Market Outlook April 18, 2011

Interest rates have moved very little since last week, but seem to be slightly reduced. The yield curve is positive, however, which is indicative that policy makers believe the economy is in expansion mode. An example of  this was the Bank of Canada’s decision to leave rates unchanged. As the economy expands, rates will rise to keep the economy from overheating, until the point when the economy begins to cool again. For now, however, rates remain low with a greater likelihood that they will rise. Bonds, therefore, seem unattractive as an investment for growth.

Stock market momentum continues to be positive. Although stocks are lower than a week ago and momentum is lower, it remains positive. Because of the relative stability of interest rates, bonds have very little momentum at all. Stocks have been volatile lately, but the volatility has remained relatively restrained. Even though there are many worries, many investors probably expect the worst and, with the memory of autumn 2008 still fresh, are probably prepared for the worst. As long as these worries are accounted for in stock prices, the market is likely to get so far ahead of itself that it will require a 10% or greater correction.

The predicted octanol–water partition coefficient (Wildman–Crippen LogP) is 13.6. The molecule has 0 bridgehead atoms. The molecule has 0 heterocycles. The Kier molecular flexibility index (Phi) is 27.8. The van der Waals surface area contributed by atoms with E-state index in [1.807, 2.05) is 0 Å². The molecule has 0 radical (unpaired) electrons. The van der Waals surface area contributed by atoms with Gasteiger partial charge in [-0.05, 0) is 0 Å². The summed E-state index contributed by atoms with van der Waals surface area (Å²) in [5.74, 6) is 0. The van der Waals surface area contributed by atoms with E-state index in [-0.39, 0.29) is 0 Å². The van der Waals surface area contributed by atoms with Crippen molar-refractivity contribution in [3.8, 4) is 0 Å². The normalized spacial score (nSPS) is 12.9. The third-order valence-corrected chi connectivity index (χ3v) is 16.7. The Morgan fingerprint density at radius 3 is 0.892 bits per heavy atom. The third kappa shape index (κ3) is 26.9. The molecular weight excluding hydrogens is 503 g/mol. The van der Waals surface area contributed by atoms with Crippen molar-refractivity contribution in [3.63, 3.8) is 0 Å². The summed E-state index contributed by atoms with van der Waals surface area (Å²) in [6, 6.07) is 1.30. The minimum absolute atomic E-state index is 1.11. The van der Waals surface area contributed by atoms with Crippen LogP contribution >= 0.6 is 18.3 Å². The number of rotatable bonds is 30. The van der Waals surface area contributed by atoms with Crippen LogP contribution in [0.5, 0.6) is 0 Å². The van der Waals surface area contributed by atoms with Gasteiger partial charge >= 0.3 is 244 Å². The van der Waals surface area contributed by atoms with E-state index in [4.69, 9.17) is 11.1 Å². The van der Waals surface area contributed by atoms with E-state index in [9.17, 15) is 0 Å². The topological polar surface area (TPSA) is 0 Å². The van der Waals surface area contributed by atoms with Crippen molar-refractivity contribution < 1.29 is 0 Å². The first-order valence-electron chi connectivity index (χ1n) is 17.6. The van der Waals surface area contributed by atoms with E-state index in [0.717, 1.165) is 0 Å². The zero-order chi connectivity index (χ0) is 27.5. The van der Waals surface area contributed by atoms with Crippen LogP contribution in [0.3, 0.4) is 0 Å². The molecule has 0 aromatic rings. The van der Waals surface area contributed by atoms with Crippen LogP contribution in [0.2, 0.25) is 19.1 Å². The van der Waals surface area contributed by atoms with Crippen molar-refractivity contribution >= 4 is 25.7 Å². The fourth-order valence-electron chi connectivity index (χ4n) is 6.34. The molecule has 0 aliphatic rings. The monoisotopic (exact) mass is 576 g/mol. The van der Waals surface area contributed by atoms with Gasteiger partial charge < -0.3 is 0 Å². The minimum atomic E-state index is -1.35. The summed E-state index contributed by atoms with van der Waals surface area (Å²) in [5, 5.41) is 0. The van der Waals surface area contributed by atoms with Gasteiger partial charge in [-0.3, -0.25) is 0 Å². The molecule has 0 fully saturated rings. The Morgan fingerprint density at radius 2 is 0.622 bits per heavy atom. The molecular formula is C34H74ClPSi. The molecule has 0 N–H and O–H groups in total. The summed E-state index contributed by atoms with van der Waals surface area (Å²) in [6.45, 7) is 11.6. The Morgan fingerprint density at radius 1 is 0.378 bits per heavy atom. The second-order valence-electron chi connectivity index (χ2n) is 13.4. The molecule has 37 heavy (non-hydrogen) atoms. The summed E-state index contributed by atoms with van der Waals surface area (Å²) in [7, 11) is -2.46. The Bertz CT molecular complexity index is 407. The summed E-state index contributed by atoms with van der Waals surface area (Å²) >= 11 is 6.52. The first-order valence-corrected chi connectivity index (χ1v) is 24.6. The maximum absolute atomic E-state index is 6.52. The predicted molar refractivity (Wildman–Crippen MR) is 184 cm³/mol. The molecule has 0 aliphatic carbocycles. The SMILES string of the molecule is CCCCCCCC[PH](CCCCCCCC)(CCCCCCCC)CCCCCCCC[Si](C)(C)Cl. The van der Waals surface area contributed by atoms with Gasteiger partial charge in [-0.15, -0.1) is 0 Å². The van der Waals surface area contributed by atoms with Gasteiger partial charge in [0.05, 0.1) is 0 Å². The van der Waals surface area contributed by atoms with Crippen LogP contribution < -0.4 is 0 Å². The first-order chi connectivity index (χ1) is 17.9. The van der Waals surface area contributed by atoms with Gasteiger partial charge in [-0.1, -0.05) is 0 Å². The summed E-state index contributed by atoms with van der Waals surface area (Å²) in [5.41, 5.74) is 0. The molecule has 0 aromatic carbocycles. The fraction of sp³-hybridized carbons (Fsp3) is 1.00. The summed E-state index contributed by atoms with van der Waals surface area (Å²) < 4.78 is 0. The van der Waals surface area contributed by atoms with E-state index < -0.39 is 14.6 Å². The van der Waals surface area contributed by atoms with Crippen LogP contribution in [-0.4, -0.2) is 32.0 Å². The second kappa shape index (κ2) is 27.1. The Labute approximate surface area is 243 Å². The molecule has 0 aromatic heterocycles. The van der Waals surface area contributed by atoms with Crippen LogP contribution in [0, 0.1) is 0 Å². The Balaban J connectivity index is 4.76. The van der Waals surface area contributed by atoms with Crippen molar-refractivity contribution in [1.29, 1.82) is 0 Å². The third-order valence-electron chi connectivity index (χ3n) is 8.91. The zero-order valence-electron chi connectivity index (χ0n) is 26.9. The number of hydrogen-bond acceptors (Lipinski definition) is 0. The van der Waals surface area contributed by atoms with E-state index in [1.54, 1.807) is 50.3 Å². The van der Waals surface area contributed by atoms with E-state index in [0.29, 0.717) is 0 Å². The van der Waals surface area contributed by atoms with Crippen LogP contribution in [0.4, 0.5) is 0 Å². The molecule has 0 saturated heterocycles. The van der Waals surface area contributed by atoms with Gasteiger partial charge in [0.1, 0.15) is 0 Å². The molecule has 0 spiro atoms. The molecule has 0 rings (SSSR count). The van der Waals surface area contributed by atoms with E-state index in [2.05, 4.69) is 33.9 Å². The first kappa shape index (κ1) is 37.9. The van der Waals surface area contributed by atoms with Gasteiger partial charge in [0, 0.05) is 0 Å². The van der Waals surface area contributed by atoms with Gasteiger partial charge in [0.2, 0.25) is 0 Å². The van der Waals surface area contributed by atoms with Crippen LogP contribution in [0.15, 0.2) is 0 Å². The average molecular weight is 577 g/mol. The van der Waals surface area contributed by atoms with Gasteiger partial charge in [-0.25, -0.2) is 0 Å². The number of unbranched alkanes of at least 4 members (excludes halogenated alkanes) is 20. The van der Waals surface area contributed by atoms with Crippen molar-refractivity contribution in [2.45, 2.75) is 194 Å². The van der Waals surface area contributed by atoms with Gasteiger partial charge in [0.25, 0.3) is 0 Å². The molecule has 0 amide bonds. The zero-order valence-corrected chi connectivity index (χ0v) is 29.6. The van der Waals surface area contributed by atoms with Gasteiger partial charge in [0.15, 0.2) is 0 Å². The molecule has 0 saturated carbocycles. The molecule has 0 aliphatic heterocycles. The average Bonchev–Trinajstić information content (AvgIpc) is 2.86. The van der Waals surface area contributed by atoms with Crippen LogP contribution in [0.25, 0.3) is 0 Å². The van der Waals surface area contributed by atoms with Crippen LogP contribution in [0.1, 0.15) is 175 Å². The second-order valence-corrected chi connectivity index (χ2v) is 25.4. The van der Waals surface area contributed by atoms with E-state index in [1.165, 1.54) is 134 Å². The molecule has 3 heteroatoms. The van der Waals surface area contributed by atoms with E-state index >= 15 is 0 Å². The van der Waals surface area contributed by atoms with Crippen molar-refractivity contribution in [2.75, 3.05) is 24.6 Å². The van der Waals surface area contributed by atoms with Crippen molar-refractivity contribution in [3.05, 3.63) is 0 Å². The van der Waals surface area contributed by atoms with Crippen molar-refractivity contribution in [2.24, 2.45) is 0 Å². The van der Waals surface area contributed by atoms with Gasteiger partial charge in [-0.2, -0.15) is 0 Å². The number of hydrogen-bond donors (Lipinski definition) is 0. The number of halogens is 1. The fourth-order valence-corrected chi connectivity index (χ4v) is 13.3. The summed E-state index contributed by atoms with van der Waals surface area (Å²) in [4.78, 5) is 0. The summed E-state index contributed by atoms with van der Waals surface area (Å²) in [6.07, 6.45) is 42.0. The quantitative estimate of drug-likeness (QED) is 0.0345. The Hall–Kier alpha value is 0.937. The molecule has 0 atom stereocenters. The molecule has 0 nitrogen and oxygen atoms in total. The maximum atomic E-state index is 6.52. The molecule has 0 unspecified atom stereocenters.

The stock market is sometimes said to “climb a wall of worry.” Although the market has been moving sideways for the past couple weeks, it could have done much worse, given the events that we’ve witnessed. Between the political unrest in North Africa, the natural disaster in Japan and the financial uncertainty in Portugal and Ireland, there is lots to worry about. But investors must be relatively optimistic that the economic environment is at least supportive of the current level at which corporations are operating, if not supportive of improvement. For that reason, despite these many worries, the market has been able to support its relatively high valuation and continues to suggest it could go higher. We will continue to watch with interest the earnings reports that have started coming in for the first quarter of the year to evaluate whether or not companies expect to continue to benefit from economic recovery and stability.